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      • SAP,

        thanks for your reply. You say:

        “If you can’t use principles within the universe to prove or disprove those conceptions of God, you also can’t use those same principles to prove what caused the universe”

        But we never claimed God is part of the natural order, perhaps the Hindu does and then he gets into all kinds of philosophical problems But for the Judeo-Christian God, He transcends the natural order, which He created from nothing. The universe you talk about is part of that natural order.

        And it is precisely because He is not a part of the natural universe that there can be no empirical, ie, scientific, evidence for or against His existence.

        SAP, science itself understand that each things must have a cause and every effect has an underlying cause, this is what science is based on. Without this principle of causality, Science loses its foundation if things can just have efffects without causes. that would be magic, really.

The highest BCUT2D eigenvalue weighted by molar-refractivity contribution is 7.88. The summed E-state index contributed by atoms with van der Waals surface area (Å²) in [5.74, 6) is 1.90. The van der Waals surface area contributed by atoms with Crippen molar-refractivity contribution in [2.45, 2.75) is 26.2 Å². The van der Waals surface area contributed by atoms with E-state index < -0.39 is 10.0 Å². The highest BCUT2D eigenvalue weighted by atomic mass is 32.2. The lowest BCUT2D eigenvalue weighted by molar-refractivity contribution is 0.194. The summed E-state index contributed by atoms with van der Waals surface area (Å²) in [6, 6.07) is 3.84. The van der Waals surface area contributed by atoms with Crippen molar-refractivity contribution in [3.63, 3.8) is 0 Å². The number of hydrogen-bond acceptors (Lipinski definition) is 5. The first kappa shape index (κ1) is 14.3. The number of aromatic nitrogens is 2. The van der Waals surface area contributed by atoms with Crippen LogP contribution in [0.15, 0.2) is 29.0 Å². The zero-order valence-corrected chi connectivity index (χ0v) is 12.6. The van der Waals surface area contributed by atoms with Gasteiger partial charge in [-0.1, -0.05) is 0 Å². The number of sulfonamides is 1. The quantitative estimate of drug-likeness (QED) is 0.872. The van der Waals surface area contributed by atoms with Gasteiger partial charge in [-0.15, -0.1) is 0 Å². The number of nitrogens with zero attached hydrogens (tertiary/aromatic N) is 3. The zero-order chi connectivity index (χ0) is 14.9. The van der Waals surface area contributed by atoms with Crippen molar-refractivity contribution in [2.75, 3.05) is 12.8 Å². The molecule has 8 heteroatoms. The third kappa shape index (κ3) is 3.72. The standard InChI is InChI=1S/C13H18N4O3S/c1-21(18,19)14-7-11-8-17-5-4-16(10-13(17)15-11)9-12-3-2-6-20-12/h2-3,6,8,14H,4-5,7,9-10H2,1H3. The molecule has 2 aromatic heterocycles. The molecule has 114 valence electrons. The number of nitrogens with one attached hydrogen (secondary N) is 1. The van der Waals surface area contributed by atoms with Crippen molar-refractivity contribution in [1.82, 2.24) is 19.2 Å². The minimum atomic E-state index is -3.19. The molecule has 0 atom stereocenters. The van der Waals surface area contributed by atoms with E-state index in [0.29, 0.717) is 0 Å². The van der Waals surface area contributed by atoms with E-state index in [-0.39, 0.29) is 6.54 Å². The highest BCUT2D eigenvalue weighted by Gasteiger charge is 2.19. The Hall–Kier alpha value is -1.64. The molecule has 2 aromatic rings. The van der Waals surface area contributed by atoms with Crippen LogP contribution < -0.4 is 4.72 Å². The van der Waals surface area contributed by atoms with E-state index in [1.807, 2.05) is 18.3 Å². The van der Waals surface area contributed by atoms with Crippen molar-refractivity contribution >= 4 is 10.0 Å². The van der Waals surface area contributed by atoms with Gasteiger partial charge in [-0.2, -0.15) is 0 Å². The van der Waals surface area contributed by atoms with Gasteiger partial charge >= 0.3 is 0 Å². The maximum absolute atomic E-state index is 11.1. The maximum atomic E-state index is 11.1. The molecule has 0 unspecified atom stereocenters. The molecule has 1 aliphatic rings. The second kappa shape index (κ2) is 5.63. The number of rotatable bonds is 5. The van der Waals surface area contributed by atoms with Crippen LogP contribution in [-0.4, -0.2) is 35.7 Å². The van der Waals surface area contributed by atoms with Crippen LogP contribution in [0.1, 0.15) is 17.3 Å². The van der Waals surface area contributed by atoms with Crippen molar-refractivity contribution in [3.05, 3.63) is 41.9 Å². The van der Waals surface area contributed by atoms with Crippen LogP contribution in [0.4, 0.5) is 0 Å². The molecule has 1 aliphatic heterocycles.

Apply this principle of causality to the natural order and you would realize that unless the first cause of everything itself is uncaused you would have an infinite regress of causes. This uncaused first cause, we say is God. Nothing is created out of nothing. for the first matter: whether dark matter, black hole, blue matter, grey matter, Higgs Bosom whatever, had to have a cause which itself must not infinitely depend on previous causes.

        I don’t see historical or religious bias here, this principle is purely based on logic

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        • Logically, if something, such as God, can exist without a cause, then so can everything. I think that science assumes that “stuff” was always here, and that “total nothingness” never actually existed.

          Specific stuff comes and goes, not randomly, but by cause and effect. So the second assumption of science is that “stuff in motion” or “energy” also always existed as well.

          The idea that we must start from “nothingness” may actually be a product of our human imagination. Our brains evolved to obtain the necessities of live from our environment. And, like the people of Flatland, who can only experience a globe as a circle, we will have limits.

          But back to your earlier point, I believe you are correct that science cannot disprove your theory of a God, outside of nature, that created the stuff in the first place. And neither can it be proved.